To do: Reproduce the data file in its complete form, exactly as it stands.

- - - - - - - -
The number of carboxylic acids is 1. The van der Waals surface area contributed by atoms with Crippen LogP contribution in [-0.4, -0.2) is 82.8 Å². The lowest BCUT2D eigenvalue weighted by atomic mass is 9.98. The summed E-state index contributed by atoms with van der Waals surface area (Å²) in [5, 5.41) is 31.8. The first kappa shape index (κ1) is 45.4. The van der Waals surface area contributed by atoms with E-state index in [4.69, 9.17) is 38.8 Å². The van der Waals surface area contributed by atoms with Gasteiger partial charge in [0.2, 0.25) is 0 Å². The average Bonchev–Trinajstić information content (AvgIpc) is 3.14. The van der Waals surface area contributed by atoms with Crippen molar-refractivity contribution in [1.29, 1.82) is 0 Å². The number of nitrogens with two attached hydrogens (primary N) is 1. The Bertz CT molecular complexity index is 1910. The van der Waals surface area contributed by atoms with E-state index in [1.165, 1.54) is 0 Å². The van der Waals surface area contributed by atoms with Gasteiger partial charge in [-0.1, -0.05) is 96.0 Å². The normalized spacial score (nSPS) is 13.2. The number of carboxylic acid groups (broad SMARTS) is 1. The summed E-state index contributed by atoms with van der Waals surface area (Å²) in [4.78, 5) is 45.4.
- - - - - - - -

The number of carboxylic acids is 1. The van der Waals surface area contributed by atoms with Crippen LogP contribution in [-0.4, -0.2) is 82.8 Å². The lowest BCUT2D eigenvalue weighted by atomic mass is 9.98. The summed E-state index contributed by atoms with van der Waals surface area (Å²) in [5, 5.41) is 31.8. The first kappa shape index (κ1) is 45.4. The van der Waals surface area contributed by atoms with E-state index in [4.69, 9.17) is 38.8 Å². The van der Waals surface area contributed by atoms with Gasteiger partial charge in [0.2, 0.25) is 0 Å². The average Bonchev–Trinajstić information content (AvgIpc) is 3.14. The van der Waals surface area contributed by atoms with Crippen molar-refractivity contribution in [1.29, 1.82) is 0 Å². The number of nitrogens with two attached hydrogens (primary N) is 1. The Bertz CT molecular complexity index is 1910. The van der Waals surface area contributed by atoms with E-state index in [1.165, 1.54) is 0 Å². The van der Waals surface area contributed by atoms with Gasteiger partial charge in [-0.1, -0.05) is 96.0 Å². The normalized spacial score (nSPS) is 13.2. The number of carboxylic acid groups (broad SMARTS) is 1. The summed E-state index contributed by atoms with van der Waals surface area (Å²) in [4.78, 5) is 45.4.